The 2018 FIFA World Cup ushered in a new era of soccer—for refereeing at least.
FIFA, the international governing body of soccer, lauded themselves for their implementation of the latest soccer technology: Video Assistant Referee, or VAR. VAR made its international debut in the Confederations Cup in the summer of 2017, but 2018 was the first year where VAR was used in the World Cup, which occurs every 4 years.
Technological advancements in soccer—like so called “goal-line technology” and the popular use of GPS to track distance covered—have their uses but sometimes also come with a host of potential problems. The problems significantly outweigh the benefits and should be left to other sports where the technology is more practical, such as American football.
At first glance, new technology seems to enhance the experience of soccer. Goal-line technology eliminates debacles that could cost teams an entire match. In 2010, when England and Germany were playing in the Round of 16, the match’s three referees were practically the only people in the stadium who failed to notice that English midfielder Frank Lampard’s shot had made it fully into the net. Rather than counting Lampard’s equalizer as a rightful goal, the referees came to the conclusion that Germany’s goalie, Manuel Neuer, had successfully made the save.
This game not only marked the end of England’s 2010 championship dreams, but also single-handedly persuaded FIFA to re-examine their anti-technology ways. Goal-line technology has a singular purpose: proving whether a soccer ball traveled beyond the goal line or not. However, other innovations are not as clear-cut.
Referees are human and, of course, imperfect, which is why the federation looks to technology to catch what the referees cannot. Inaccurate calls arise as a result and completely change the direction of games; however, technology cannot always be the answer. In cases like the France-Croatia final of the 2018 World Cup, the limits of VAR are abundantly clear.
The first goal of the game came off an accidental header from Croatia striker Mario Mandžukić into his own net, but before the kick came a particularly flagrant referee error. France’s hero, Antoine Griezmann, lost his footing near a Croatian defender and earned his team the free kick despite no foul play. Griezmann’s flop handed France an easy shot at an early lead, but where was VAR?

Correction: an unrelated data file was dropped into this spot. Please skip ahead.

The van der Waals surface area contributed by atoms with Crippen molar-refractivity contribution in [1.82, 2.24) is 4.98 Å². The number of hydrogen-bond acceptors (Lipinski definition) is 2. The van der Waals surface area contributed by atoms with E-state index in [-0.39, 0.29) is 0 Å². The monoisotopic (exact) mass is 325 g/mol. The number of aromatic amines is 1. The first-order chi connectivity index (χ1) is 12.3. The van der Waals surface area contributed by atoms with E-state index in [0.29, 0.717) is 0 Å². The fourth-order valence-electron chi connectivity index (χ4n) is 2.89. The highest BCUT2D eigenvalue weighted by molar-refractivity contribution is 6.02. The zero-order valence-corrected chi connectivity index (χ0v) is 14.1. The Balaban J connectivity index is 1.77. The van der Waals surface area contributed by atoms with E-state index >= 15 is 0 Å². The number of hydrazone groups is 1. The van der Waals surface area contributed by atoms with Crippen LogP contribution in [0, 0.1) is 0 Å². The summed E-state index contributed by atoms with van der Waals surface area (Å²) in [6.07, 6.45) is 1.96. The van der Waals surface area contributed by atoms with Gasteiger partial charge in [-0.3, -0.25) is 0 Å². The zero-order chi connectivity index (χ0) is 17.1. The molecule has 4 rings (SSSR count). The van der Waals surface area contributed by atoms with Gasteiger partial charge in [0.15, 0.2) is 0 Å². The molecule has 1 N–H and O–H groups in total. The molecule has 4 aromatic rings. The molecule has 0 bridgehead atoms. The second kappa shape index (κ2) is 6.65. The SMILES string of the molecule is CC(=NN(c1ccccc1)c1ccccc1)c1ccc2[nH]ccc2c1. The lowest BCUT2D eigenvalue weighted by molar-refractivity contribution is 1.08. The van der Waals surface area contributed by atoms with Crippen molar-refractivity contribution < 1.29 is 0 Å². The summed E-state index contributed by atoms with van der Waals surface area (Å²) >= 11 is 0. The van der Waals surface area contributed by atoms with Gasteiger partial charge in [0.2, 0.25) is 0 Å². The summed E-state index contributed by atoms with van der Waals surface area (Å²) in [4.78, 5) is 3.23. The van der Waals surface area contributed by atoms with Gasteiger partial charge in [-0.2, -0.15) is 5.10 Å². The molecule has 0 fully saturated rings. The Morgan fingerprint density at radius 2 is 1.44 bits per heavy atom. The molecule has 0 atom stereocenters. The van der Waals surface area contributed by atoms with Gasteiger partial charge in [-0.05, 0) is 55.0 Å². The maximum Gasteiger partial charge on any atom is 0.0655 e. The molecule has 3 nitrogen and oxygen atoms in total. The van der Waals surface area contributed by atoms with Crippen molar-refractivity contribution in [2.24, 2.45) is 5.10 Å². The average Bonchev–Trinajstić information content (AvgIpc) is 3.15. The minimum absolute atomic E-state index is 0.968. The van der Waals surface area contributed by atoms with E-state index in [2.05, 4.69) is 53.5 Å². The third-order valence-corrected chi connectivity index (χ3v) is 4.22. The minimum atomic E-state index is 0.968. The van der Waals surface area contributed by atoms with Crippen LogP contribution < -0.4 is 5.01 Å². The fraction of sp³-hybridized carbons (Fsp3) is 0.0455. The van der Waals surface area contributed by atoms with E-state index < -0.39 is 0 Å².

According to FIFA’s website, referees use VAR in four categories of situations: goals, penalty kicks, direct red cards and confused identity. Under these guidelines, a dive like Griezmann’s, which unfairly awarded France the opportunity to earn the opening goal, would not receive a second look. France took the advantage and ran with it, changing the course of the game.
As for when VAR was actually used in the final, Griezmann once again brought France the advantage after converting a penalty awarded using the technology. A handball from the opposing side’s Ivan Perišić was initially unseen by the referee, who this time listened to the team’s complaints. Croatia, who had already fallen behind once before due to referee error, was further demoralized.
Bad calls tend to cancel each other out, but with VAR, the balance sways. If the referee had not corrected the penalty call after flubbing the one before the first goal, France would have lost its unfair advantage. VAR has good intentions but that does not mean it works.
It would be impossible to predict the exact outcome of the final if VAR could be used more consistently. Croatia dominated possession for most of the game and had many chances, but France’s young team demonstrated stupendous attacking prowess and speed. One thing is for sure, VAR’s implementation—and in the case of the first goal, its lack of implementation—enforced France’s advantage beyond their energy level, morale and confidence.
The France decisions were not the only questionable calls in an international soccer final. In last year’s Confederations Cup, Chile’s Gonzalo Jara committed a foul usually standard for a red card and ejection. Yet the referee made the confounding decision to designate Jara’s elbow to German forward Timo Werner’s face as a less severe yellow card. Germany went on to beat Chile in the Cup regardless, but this game is one of many examples where VAR is not as foolproof as FIFA claims.
Some look to other sports to reinforce their approval of VAR. American football’s version of the technology plays a more concrete role due to the stop-and-start nature of the game. Whereas American football pauses after most plays and features a number of timeouts, soccer’s timer never stops. If a team is lucky, referees will award additional stoppage time at the end of each half.
Since FIFA strictly uses VAR in situations they designate more severe, game-changing call mistakes like Griezmann’s pretend foul go unchecked. And given the nonstop nature of soccer, allowing call challenges like American football seems more unreasonable than VAR itself.
Soccer does not need the interference of VAR, especially without challenges. If players cannot call for a second look, this technology may very well make the playing field more uneven, rather than less. Not to mention, players should not have that power anyway when it would take additional time. Some argue that VAR works well, but their points seem obsolete considering that VAR does not eliminate referee misjudgement. It influences games as promised, but not always for the right reasons.